A domestic dog that took a monthlong romp on the wild side in Pend Oreille County forced Washington wildlife officials to capture and spay an endangered female gray wolf on Saturday.
“Our goal is restoration of a native wolf population, not producing a generation of hybrids we’d have to take care of in another way later,” said Donny Martorello, the Fish and Wildlife Department’s carnivore manager in Olympia.
The wolf was one of two females in the new Ruby Creek Pack that biologists have been tracking with GPS collars since July.
The unusual action came after biologists learned that a large Akbash sheepdog climbed a 7-foot-tall fence from its yard near Ione and disappeared with the two female wolves during February, when wolves go into heat.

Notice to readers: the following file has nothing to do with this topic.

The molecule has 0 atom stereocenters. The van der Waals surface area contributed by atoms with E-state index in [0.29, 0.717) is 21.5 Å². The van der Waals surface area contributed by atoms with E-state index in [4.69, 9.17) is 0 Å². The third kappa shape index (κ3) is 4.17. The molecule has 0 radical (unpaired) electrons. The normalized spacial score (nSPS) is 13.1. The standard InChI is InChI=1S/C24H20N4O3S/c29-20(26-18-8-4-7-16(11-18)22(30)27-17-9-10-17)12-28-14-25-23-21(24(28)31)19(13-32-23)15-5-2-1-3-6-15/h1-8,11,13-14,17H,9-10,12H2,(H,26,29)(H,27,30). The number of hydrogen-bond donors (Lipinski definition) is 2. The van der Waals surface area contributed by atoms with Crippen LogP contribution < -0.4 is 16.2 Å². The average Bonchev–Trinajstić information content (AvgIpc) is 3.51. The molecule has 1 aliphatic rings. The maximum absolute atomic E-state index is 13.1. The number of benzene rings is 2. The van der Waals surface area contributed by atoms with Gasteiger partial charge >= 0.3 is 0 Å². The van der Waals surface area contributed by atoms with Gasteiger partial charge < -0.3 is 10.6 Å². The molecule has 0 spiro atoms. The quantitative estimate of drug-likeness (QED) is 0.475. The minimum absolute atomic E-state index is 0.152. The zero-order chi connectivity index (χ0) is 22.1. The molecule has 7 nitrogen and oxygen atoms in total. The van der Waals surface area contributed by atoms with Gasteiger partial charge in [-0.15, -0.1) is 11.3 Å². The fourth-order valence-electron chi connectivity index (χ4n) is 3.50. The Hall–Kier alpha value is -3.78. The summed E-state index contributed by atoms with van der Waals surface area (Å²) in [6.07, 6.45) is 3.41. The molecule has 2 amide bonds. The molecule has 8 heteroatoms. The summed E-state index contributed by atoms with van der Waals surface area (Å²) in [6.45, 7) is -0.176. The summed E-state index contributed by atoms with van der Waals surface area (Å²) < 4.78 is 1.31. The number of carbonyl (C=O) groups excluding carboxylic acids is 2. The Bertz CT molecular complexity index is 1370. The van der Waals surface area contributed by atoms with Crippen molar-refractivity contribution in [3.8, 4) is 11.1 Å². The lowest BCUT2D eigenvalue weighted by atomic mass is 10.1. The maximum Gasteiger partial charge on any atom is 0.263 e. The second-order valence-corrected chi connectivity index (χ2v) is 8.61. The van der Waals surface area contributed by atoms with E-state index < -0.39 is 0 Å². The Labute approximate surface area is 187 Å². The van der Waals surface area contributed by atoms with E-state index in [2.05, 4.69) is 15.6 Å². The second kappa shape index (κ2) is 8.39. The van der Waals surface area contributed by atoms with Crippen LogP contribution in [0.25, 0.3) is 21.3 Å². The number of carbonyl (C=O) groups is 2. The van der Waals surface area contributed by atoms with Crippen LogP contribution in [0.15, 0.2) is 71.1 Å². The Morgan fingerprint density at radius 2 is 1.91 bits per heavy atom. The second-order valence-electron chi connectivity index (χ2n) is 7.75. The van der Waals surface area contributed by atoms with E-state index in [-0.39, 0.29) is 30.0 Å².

“If there had been a male wolf in the group, the dog would have been killed instantly,” Martorello said. But the two females tolerated him and breeding occurred, he said.
Biologists easily tracked the GPS signal and used a helicopter to shoot tranquilizers and capture the wolves. One female was pregnant, he said. Both were released in the Pend Oreille River area.
“Spaying was a better alternative than trying to go out and kill all the pups after they’re born,” he said.